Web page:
“It is not in the stars to hold our destiny but in ourselves.” William Shakespeare – Julius Caesar
I have deep roots of alcoholism and addiction in my family on both sides. My father’s dad died from alcoholism at the age of 49, and my father never talked about him. My mother’s side of the family, whose parents migrated to Telluride, Colorado from Western Europe, was riddled with alcoholism, and endured a tragedy directly related to it while living in Telluride.
My grandparents owned and operated a boarding house for the miners – the San Juan – back when Telluride was a raucous mining town (not a ski resort) snuggled amid the beauty of the San Juan Mountains. The beauty of the mountains turned into the beast of alcoholism on September 29th, 1952, when my handsome Uncle Jack got drunk at the Elks Club on a Saturday night.
He went looking for his wife about two o’clock in the morning, and found her with his best friend, Harold, in his car kissing. My jealous, inebriated uncle, in a fit of rage, went home, got his rifle, and fired two shots at the car as it was driving down the main street. The first shot fired hit the front tire of the car, but the second shot fired hit the back end, striking Harold in the back of his head, and killing him instantly. When the sheriff came, my Uncle told him to put the handcuffs on him, that he had killed a man, and to take him to jail.
There have been many family versions of this story passed down, but I know this is how it happened, because I read the court documents on his case, which are public information. My grandmother had to sell the boarding house to pay his legal bills, and the family was ashamed of my Uncle, and left Telluride a couple of years later.
The beauty of the mountains in Telluride is spectacular, and I’ve embraced my family’s rich history there, despite the tragedy.
I lived in Telluride for three years, trying to find some peace in my own life, while my son was in and out of sobriety. I was living there when Cody died from a drug overdose on September 25th, 2013. He is laid to rest in Telluride at one of the most beautiful cemeteries on earth, the Lone Tree Cemetery. His view is what I think of as heaven, and it gives me comfort to know he is in such a beautiful spot.
As irony would have it, Harold is buried not too far from Cody.
Addiction is truly a disease of historic proportion in my family. How do we break the cycle of addiction across generations? This is a difficult question, with no clear cut answers. I believe we have to stop the silence and tell the truth, especially to our children. We must quit keeping secrets and telling lies. If there is one good thing to come from my son’s death, it is the understanding of the value of honesty.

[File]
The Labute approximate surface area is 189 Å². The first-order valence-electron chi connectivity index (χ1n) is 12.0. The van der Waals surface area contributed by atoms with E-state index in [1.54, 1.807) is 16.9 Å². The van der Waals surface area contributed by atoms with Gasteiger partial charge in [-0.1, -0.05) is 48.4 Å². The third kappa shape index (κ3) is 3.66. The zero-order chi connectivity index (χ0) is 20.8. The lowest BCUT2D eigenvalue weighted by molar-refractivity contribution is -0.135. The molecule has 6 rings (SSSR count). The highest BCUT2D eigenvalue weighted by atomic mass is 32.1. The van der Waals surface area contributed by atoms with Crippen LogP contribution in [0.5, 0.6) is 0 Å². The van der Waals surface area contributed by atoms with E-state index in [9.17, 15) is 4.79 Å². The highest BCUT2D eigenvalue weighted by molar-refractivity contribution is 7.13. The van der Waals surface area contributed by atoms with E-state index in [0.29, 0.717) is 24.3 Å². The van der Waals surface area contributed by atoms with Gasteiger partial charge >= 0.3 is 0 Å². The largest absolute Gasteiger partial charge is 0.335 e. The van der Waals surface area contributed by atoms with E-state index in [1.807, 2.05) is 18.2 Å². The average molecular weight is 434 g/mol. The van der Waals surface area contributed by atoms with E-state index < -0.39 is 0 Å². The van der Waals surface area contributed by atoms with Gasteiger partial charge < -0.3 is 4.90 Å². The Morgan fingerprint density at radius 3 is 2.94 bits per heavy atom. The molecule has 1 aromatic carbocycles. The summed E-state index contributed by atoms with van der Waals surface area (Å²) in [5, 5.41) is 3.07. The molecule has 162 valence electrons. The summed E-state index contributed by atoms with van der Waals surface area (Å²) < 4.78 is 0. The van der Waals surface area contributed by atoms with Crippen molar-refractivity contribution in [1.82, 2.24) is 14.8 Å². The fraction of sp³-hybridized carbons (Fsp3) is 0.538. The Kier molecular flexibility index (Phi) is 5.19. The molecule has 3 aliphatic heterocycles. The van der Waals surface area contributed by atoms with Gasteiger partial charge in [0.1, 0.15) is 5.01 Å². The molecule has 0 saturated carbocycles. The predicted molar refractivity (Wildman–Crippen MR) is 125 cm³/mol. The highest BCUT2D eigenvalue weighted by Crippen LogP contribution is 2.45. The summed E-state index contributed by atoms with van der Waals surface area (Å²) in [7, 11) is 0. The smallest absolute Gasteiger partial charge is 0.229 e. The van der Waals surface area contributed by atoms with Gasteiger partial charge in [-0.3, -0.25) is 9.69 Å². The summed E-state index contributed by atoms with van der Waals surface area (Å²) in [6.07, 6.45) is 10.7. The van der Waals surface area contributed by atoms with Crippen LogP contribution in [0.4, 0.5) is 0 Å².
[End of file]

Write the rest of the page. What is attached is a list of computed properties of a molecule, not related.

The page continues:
Sometimes real change comes wrapped in pain and tragedy, but can only be unwrapped with an open heart and the truth.
I had an honest conversation with my 8 year-old granddaughter about how addiction runs in families, and what it means in her life. I explained to her addiction is a disease, and how hard it is to stop once a person starts. I told her the truth about her dad’s fatal overdose, and that he was sick, not a bad person. I gave her the scientific facts the best I could at the most basic level. She knows I am a person she can trust to tell her the truth, and it makes her feel secure and able to move on. Some people might call it closure, but I call it love at its best.
There is abundant love in the truth.
My husband and I visited my Uncle Jack many years after he got out of prison, when he was living in Craig, Colorado. He returned to heavy drinking right away, and became a hard core alcoholic for the rest of his life. He lived in a small, sparsely furnished apartment by himself, but I distinctly remember a huge, leaning book shelf in his tiny living room filled with books. Not mystery or romance novels, but fine literature, like Shakespeare, Thoreau, and Hemingway.
You see, my Uncle was an exceptionally intelligent, introspective, and sensitive man, with a disease that consumed his life, and a past he couldn’t forget or forgive himself for. Like many alcoholics, he never learned or embraced the tools needed for recovery.
I vividly remember that day; it is the first time I felt compassion toward him, realizing he wasn’t a scourge on society, but a good man, who was deeply troubled, without any resources to heal. Little did I know what was to come into my own life later on; that I would come to know about heartbreak, loss, and irony, as if right out of one of my uncle’s Shakespeare tragedies.
Addiction grows deep roots.
It takes a lot of strength to stop the cycle of addiction in families. It’s uncomfortable to talk about, even though it’s the best thing to do.
I ask myself if not now, when?
Sharing about my family’s roots of addiction reveals a part of who I am, but it doesn’t define me. It is an opportunity to make a positive impact on a future generation, and a hope that the family tragedies resulting from addiction will end.
Mary Cucarola – January 17, 2017